“What is a friend? A single soul dwelling in two bodies.”
This quote is attributed to the ancient Greek philosopher Aristotle, who wrote extensively about the notion and importance of true friendship as a determinant of “meaningful” living.
Aristotle’s view on this matter stands in sharp contrast to what is depicted in the recently-released movie “The Social Network,” destined to become a cult classic, about the founding of the Internet social networking site Facebook. With the advertising tag line, “You don’t get to 500 million friends without making a few enemies,” you have to wonder what the definition of “friends” is in this kind of social networking context. And as you watch the relationships depicted in the film, especially that between founder Mark Zuckerberg and his network of “friends,” it is obvious that they don’t meet the quality standards espoused by Aristotle!
In this connection, computer whiz Zuckerberg and his best friend Eduardo Saverin, also a principal co-founder of Facebook, become embroiled in enough fights, including a nasty legal battle, to establish that there is not a single soul dwelling in their two bodies. The notion of “friend,” of course, is used rather loosely in the online world of Facebook. What do you think Aristotle would have to say about the meaning of–and path to–friendship that has come to popularize the new millennium? Have we gone too far in our quest for connection with others in a world that has become increasingly disconnected even if, according to American journalist Thomas Friedman, it is supposedly “flat?”
And in a world of hyperconnectivity driven by technology that knows no bounds, what is happening to true friendship? Is it dying away? Or are the various social media “platforms” such as Facebook, Twitter, and LinkedIn simply redefining or transforming our modern-day notion of friendship? If so, what are the implications for life as we know it on this planet? Will we be happier? Will it promote the kind of meaningful existence that Aristotle was seeking and advocating?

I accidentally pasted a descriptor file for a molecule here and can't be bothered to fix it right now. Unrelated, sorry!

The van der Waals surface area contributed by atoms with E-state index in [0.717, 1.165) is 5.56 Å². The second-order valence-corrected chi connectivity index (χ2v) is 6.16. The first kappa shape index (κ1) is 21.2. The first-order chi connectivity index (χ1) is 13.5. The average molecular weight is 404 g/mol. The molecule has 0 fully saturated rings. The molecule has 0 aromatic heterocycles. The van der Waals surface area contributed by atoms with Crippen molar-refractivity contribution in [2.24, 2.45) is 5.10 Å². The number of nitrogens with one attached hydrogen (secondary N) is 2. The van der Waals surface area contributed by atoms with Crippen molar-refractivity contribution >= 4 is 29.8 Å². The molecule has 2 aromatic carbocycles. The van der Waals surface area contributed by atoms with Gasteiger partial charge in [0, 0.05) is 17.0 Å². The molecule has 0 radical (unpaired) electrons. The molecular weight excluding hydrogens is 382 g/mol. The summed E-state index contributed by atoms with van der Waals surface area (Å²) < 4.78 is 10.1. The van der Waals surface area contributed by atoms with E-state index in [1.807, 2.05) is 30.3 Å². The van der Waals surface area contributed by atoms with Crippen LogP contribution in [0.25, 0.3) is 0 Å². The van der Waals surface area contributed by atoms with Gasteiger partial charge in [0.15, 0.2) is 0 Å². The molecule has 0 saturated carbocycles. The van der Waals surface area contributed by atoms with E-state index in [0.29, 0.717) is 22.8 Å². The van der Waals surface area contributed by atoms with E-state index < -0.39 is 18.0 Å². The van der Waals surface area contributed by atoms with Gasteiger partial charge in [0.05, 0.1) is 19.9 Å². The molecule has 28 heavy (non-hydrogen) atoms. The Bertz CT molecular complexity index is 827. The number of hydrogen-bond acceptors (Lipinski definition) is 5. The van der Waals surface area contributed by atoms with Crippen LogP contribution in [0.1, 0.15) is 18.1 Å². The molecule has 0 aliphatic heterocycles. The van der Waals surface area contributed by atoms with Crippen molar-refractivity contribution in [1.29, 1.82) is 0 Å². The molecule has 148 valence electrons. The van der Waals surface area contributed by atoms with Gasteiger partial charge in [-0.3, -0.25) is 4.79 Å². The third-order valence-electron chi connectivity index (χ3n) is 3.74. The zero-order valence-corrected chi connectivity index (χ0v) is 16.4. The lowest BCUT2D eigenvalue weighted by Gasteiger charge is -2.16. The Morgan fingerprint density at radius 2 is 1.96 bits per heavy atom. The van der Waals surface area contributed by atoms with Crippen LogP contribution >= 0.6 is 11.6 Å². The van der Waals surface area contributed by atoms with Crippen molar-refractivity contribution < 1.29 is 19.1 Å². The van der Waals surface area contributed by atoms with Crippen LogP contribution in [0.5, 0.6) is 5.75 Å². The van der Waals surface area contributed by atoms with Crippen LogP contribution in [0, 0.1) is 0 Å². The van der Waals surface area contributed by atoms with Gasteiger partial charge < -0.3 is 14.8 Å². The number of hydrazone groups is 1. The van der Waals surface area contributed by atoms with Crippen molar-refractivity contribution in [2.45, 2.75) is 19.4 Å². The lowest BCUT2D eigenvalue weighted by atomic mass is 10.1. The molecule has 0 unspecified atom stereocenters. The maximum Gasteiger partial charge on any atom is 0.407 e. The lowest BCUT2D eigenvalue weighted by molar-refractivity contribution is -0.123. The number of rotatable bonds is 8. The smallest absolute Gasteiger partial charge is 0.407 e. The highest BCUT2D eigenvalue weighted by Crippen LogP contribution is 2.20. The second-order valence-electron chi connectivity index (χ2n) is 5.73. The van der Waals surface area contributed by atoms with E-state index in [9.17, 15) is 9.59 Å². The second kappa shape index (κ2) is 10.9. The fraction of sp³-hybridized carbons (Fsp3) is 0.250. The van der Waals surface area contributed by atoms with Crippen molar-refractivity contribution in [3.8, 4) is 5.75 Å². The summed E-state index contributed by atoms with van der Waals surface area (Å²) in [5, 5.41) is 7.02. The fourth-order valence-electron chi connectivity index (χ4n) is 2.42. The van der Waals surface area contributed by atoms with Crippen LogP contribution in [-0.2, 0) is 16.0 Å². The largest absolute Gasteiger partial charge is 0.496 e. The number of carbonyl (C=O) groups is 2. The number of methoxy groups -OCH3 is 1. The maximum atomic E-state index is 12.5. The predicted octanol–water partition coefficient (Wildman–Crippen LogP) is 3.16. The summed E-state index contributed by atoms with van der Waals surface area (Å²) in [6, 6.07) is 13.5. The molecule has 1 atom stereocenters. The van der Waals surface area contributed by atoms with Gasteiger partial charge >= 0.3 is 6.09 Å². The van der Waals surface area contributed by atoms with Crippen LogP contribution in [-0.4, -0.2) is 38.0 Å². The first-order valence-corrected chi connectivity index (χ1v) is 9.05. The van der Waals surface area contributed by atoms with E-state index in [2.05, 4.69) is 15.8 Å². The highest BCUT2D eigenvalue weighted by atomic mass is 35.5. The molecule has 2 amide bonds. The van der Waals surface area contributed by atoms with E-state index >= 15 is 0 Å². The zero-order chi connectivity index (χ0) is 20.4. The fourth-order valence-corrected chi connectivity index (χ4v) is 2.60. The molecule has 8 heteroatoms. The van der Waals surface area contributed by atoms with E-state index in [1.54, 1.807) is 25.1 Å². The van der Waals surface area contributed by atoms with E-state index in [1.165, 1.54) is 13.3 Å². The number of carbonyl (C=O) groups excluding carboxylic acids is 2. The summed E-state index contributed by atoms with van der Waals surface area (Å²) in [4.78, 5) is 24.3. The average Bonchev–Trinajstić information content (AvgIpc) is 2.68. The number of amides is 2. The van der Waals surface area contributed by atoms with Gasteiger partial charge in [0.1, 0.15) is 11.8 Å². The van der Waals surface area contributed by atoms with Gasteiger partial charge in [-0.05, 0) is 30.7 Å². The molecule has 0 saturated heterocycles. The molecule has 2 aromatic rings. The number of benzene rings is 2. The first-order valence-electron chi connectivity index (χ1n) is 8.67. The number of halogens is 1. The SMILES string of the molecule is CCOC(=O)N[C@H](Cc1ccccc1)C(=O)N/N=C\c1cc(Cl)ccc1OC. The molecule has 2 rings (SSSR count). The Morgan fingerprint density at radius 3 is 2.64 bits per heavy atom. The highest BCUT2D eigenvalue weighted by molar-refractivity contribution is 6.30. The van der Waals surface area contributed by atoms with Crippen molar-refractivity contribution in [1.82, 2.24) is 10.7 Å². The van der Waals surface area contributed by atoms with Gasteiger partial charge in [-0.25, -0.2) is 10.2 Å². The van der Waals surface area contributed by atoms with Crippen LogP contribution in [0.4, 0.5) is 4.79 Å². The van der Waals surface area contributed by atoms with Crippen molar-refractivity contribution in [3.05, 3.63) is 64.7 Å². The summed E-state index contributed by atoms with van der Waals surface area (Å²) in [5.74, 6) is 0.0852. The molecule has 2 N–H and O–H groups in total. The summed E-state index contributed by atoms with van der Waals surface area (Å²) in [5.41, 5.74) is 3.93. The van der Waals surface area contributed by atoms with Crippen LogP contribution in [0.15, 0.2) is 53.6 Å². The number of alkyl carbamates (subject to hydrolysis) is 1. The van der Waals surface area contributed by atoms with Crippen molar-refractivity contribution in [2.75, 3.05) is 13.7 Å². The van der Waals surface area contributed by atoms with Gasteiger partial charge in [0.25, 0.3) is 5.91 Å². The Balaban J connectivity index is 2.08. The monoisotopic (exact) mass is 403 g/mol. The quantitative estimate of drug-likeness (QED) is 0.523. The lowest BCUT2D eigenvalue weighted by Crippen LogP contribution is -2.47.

As I write in my book, Prisoners of Our Thoughts, the search for meaning is not only the primary intrinsic motivation of human beings; it is also a mega-trend of the 21st century. From such a meaning-focused perspective, where does friendship fit in? And how might the social media “advances” to which I’m referring here influence, directly and indirectly, the nature of friendships between people and the human quest for meaning?
To be sure, I have more questions than answers, although there are some trends that are worthy of mention on the subject. A recent article in USA Today by Mark Vernon, a research fellow at Birkbeck College in London, England, addressed the issue of the social media’s influence and concluded, “Just as our daily lives are becoming more technologically connected, we’re losing other more meaningful relationships. Yes, we’re losing our friends.”
In other words, the joys of real human contact are being replaced by electronic stimuli and “shallow” friendships, that is, “social connections” rather than the kind of true friendships described and espoused by Aristotle. In our post-modern society, there is evidence that while we have plenty of acquaintances, more and more of us have few individuals to whom we can turn and share our authentic selves, our deep intimacies.
Moreover, according to research published in the American Sociological Review, the average American has only two close friends, and some 25 percent don’t have any friends! We’re not just “bowling alone,” to borrow the title from a book by sociologist Robert Putman; we’re effectively living alone in the midst of a socially networked world! Now how ironic is that? Parenthetically, this is an illustration of what I call paradoxical intention or working against ourselves. We have become our worst enemy as we seek to navigate the sea of so-called “friends” that we’ve been promised through Facebook and other social networking sites.